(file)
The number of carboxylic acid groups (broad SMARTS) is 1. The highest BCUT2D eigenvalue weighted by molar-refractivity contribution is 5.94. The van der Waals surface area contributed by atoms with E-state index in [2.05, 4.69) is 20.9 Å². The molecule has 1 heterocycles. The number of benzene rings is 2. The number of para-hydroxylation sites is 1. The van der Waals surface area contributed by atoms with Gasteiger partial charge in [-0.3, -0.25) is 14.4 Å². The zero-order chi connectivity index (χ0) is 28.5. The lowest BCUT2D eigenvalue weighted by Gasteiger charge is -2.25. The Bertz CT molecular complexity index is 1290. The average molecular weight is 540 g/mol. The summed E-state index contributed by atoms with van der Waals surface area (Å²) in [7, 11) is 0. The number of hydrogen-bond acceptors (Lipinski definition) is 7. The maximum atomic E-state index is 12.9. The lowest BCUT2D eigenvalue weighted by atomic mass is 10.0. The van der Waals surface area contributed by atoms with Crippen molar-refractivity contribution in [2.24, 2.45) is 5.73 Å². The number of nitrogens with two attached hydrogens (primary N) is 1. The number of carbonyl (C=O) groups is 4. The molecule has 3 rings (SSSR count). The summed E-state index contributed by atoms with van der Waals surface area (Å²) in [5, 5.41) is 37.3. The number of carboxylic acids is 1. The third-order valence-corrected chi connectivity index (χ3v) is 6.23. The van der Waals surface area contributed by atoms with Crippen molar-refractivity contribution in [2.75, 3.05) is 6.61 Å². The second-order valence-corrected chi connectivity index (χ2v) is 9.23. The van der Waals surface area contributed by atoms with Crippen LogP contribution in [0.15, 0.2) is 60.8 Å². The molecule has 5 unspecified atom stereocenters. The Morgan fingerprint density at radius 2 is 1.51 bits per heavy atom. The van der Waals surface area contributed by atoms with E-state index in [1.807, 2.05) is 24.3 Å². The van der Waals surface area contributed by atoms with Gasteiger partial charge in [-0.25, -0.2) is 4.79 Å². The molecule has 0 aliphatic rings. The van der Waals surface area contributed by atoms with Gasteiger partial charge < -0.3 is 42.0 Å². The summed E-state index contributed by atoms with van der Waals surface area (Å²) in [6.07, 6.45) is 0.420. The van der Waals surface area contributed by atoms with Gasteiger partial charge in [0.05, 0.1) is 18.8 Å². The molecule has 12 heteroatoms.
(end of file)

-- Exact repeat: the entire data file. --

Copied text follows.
The number of carboxylic acid groups (broad SMARTS) is 1. The highest BCUT2D eigenvalue weighted by molar-refractivity contribution is 5.94. The van der Waals surface area contributed by atoms with E-state index in [2.05, 4.69) is 20.9 Å². The molecule has 1 heterocycles. The number of benzene rings is 2. The number of para-hydroxylation sites is 1. The van der Waals surface area contributed by atoms with Gasteiger partial charge in [-0.3, -0.25) is 14.4 Å². The zero-order chi connectivity index (χ0) is 28.5. The lowest BCUT2D eigenvalue weighted by Gasteiger charge is -2.25. The Bertz CT molecular complexity index is 1290. The average molecular weight is 540 g/mol. The summed E-state index contributed by atoms with van der Waals surface area (Å²) in [7, 11) is 0. The number of hydrogen-bond acceptors (Lipinski definition) is 7. The maximum atomic E-state index is 12.9. The lowest BCUT2D eigenvalue weighted by atomic mass is 10.0. The van der Waals surface area contributed by atoms with Crippen molar-refractivity contribution in [2.24, 2.45) is 5.73 Å². The number of nitrogens with two attached hydrogens (primary N) is 1. The number of carbonyl (C=O) groups is 4. The molecule has 3 rings (SSSR count). The summed E-state index contributed by atoms with van der Waals surface area (Å²) in [5, 5.41) is 37.3. The number of carboxylic acids is 1. The third-order valence-corrected chi connectivity index (χ3v) is 6.23. The van der Waals surface area contributed by atoms with Crippen molar-refractivity contribution in [2.75, 3.05) is 6.61 Å². The second-order valence-corrected chi connectivity index (χ2v) is 9.23. The van der Waals surface area contributed by atoms with Crippen LogP contribution in [0.15, 0.2) is 60.8 Å². The molecule has 5 unspecified atom stereocenters. The Morgan fingerprint density at radius 2 is 1.51 bits per heavy atom. The van der Waals surface area contributed by atoms with E-state index in [1.807, 2.05) is 24.3 Å². The van der Waals surface area contributed by atoms with Gasteiger partial charge in [-0.25, -0.2) is 4.79 Å². The molecule has 0 aliphatic rings. The van der Waals surface area contributed by atoms with Gasteiger partial charge < -0.3 is 42.0 Å². The summed E-state index contributed by atoms with van der Waals surface area (Å²) in [6.07, 6.45) is 0.420. The van der Waals surface area contributed by atoms with Gasteiger partial charge in [0.05, 0.1) is 18.8 Å². The molecule has 12 heteroatoms.